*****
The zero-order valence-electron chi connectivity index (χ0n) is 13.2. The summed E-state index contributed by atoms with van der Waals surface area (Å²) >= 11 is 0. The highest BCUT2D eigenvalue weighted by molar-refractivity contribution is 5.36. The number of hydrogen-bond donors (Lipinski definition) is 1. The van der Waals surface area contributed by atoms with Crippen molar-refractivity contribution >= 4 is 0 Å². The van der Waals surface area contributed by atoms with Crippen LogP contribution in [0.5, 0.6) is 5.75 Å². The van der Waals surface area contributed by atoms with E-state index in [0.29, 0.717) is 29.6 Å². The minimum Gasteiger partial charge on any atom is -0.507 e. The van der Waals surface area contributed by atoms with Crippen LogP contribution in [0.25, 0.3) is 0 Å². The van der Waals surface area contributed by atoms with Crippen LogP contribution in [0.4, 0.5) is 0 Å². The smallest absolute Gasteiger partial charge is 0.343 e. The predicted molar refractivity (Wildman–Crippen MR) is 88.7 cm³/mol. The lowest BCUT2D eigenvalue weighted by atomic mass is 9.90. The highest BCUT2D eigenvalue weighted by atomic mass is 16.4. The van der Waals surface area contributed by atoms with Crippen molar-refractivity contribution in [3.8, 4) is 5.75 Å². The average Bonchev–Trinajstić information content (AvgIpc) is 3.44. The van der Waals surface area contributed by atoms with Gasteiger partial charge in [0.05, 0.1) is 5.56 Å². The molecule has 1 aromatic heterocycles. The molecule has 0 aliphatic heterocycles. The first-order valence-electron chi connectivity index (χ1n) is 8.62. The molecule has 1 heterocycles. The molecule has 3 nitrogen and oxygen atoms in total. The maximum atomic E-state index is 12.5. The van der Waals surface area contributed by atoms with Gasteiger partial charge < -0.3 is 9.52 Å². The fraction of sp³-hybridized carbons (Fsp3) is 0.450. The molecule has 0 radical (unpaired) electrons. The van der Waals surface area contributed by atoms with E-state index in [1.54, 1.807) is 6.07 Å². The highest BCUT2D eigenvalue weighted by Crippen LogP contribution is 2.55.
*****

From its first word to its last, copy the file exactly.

The zero-order valence-electron chi connectivity index (χ0n) is 13.2. The summed E-state index contributed by atoms with van der Waals surface area (Å²) >= 11 is 0. The highest BCUT2D eigenvalue weighted by molar-refractivity contribution is 5.36. The number of hydrogen-bond donors (Lipinski definition) is 1. The van der Waals surface area contributed by atoms with Crippen molar-refractivity contribution >= 4 is 0 Å². The van der Waals surface area contributed by atoms with Crippen LogP contribution in [0.5, 0.6) is 5.75 Å². The van der Waals surface area contributed by atoms with E-state index in [0.29, 0.717) is 29.6 Å². The minimum Gasteiger partial charge on any atom is -0.507 e. The van der Waals surface area contributed by atoms with Crippen LogP contribution in [0.25, 0.3) is 0 Å². The van der Waals surface area contributed by atoms with Crippen LogP contribution in [0.4, 0.5) is 0 Å². The smallest absolute Gasteiger partial charge is 0.343 e. The predicted molar refractivity (Wildman–Crippen MR) is 88.7 cm³/mol. The lowest BCUT2D eigenvalue weighted by atomic mass is 9.90. The highest BCUT2D eigenvalue weighted by atomic mass is 16.4. The van der Waals surface area contributed by atoms with Crippen molar-refractivity contribution in [3.8, 4) is 5.75 Å². The average Bonchev–Trinajstić information content (AvgIpc) is 3.44. The van der Waals surface area contributed by atoms with Gasteiger partial charge in [0.05, 0.1) is 5.56 Å². The molecule has 1 aromatic heterocycles. The molecule has 0 aliphatic heterocycles. The first-order valence-electron chi connectivity index (χ1n) is 8.62. The molecule has 1 heterocycles. The molecule has 3 nitrogen and oxygen atoms in total. The maximum atomic E-state index is 12.5. The van der Waals surface area contributed by atoms with Gasteiger partial charge < -0.3 is 9.52 Å². The fraction of sp³-hybridized carbons (Fsp3) is 0.450. The molecule has 0 radical (unpaired) electrons. The van der Waals surface area contributed by atoms with E-state index in [1.54, 1.807) is 6.07 Å². The highest BCUT2D eigenvalue weighted by Crippen LogP contribution is 2.55.